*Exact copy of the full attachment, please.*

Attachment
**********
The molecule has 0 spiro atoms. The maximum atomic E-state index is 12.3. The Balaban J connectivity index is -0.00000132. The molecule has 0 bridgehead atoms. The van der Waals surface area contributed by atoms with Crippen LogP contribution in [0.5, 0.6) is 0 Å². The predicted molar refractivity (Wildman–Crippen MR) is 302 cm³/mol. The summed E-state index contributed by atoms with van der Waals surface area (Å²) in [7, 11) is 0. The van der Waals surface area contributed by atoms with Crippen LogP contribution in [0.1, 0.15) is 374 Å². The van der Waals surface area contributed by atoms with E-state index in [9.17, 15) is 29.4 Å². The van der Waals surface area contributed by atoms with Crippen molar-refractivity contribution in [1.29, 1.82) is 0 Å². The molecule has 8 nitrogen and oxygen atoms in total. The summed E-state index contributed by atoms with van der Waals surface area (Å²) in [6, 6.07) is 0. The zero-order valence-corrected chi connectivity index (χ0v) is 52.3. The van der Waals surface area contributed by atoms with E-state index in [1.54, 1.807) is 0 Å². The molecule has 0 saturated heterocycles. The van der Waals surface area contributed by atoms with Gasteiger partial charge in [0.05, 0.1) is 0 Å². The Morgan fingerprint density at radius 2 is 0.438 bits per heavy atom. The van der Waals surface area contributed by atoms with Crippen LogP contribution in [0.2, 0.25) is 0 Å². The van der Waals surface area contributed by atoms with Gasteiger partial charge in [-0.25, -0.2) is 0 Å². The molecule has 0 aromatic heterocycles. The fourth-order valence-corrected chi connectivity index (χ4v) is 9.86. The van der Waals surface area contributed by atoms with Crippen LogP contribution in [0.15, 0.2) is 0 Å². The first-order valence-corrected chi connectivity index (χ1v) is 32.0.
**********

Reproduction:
The molecule has 0 spiro atoms. The maximum atomic E-state index is 12.3. The Balaban J connectivity index is -0.00000132. The molecule has 0 bridgehead atoms. The van der Waals surface area contributed by atoms with Crippen LogP contribution in [0.5, 0.6) is 0 Å². The predicted molar refractivity (Wildman–Crippen MR) is 302 cm³/mol. The summed E-state index contributed by atoms with van der Waals surface area (Å²) in [7, 11) is 0. The van der Waals surface area contributed by atoms with Crippen LogP contribution in [0.1, 0.15) is 374 Å². The van der Waals surface area contributed by atoms with E-state index in [9.17, 15) is 29.4 Å². The van der Waals surface area contributed by atoms with Crippen molar-refractivity contribution in [1.29, 1.82) is 0 Å². The molecule has 8 nitrogen and oxygen atoms in total. The summed E-state index contributed by atoms with van der Waals surface area (Å²) in [6, 6.07) is 0. The zero-order valence-corrected chi connectivity index (χ0v) is 52.3. The van der Waals surface area contributed by atoms with E-state index in [1.54, 1.807) is 0 Å². The molecule has 0 saturated heterocycles. The van der Waals surface area contributed by atoms with Gasteiger partial charge in [0.05, 0.1) is 0 Å². The Morgan fingerprint density at radius 2 is 0.438 bits per heavy atom. The van der Waals surface area contributed by atoms with Crippen LogP contribution in [0.2, 0.25) is 0 Å². The van der Waals surface area contributed by atoms with Gasteiger partial charge in [-0.25, -0.2) is 0 Å². The molecule has 0 aromatic heterocycles. The fourth-order valence-corrected chi connectivity index (χ4v) is 9.86. The van der Waals surface area contributed by atoms with Crippen LogP contribution in [0.15, 0.2) is 0 Å². The first-order valence-corrected chi connectivity index (χ1v) is 32.0.